Working with Git against the Subversion Repository¶
These instructions are only valid for Repoze components which have not been migrated to Github.
How-to: Branch with Git directly from Subversion¶
Git ships with a git svn subcommand which allows a developer to interoperate with a project whose main repository is in Subversion. Using this plugin, you can clone the branch from its native HTTP URL:
$ cd ~/repoze
$ git svn --stdlayout clone svn+http://svn.repoze.org/repoze.who
You may check out any subdirectory of the Repoze SVN repository that has the typical SVN “branches”, “tags” and “trunk” layout. The branches, tags, and trunk will be imported into the resulting local Git repository in a sensible manner.
Inside the checkout, you can commit as usual using git, but you won’t be able to git svn dcommit the code back to Subversion unless you use an svn+ssh checkout URL (see How-to: Get a writable Subversion checkout).
How-to: Submit a patch from your Git branch¶
From your Git branch, you can use git format-patch to create a series of patch files, and then submit them via e-mail or the issue tracker, just as in How-to: Submit a patch from your Subversion checkout.
$ git format-patch origin -CM --subject="Cool feature" \
Git has another built-in plugin, git send-email , which you can use to automate submitting the patch files via e-mail:
$ git send-email origin -CM --subject="Cool feature" \
--email@example.com --firstname.lastname@example.org \
Please see the git-send-email documentation for directions on how to configure your mail transport properly.
How-to: Push your Git branch to a public server¶
As an alternative to uploading a patch from your Git branch (or e-mailing it), you can also publish your branch to a server where it can be cloned over HTTP for others to use, as well as for review and merging by the package maintainer.
Let’s ssume that you have been hacking on repoze.who, and want to publish your ‘saml-2.0’ feature branch in hopes of landing it in the next release. Let’s also assume that you have an account on GitHub, and want to publish your branch there. First, create the new empty repository on Github’s New Repository page. Give the repository the name repoze.who-saml_2.0, add a description, and hit submit.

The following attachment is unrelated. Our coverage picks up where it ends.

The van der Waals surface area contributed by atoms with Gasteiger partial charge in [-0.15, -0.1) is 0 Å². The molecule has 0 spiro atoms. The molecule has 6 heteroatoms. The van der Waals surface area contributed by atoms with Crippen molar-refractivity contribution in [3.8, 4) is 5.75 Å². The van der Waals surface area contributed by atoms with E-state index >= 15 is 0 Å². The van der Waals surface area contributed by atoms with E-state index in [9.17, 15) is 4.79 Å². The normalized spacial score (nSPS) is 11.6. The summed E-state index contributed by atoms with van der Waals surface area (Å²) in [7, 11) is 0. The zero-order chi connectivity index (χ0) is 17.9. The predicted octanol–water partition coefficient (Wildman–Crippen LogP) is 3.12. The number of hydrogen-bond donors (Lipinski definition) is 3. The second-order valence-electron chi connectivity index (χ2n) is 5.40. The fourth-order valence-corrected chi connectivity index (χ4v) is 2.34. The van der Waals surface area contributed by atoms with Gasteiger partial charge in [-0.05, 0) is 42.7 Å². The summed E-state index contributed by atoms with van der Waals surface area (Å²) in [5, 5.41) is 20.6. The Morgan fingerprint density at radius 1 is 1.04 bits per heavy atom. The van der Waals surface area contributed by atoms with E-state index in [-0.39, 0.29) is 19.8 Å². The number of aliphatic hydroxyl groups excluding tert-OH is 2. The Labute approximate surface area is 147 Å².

Then, from your terminal, push your branch to the new repository:
$ git remote add github email@example.com:<userid>/repoze.who-saml_2.0.git
$ git push github master
Replace <userid> with your Github account ID.
Pushing to other services¶
According to Wikipedia’s Git article, a number of other code-hosting services support Git branches. You should be able to publish your branch to any of them in a similar way.
Pushing to your own server¶
You should be able to pubish your branch on any public webserver where you have space available, using the SSH protocol. E.g., assume that you have an account on example.com, where the contents of your home directory’s htdocs directory are published under your userid:
$ git clone --bare /path/to/repoze.who-saml_2.0 repoze.who-saml_2.0.git
$ cd repoze.who-saml_2.0.git
$ touch git-daemon-export-ok
$ git --bare update-server-info
$ mv hooks/post-update.example hooks/post-update
$ cd ..
$ rsync -avz repoze.who-saml_2.0.git \
You can then use http://example.com/~youraccount/repoze.who-saml_2.0.git to make the branch available to others.
How-to: Request a Merge¶
After pushing your branch, you can include its URL in an e-mail you send to the maintainer, requesting a merge of your branch, or in a comment or description of an issue in the tracker.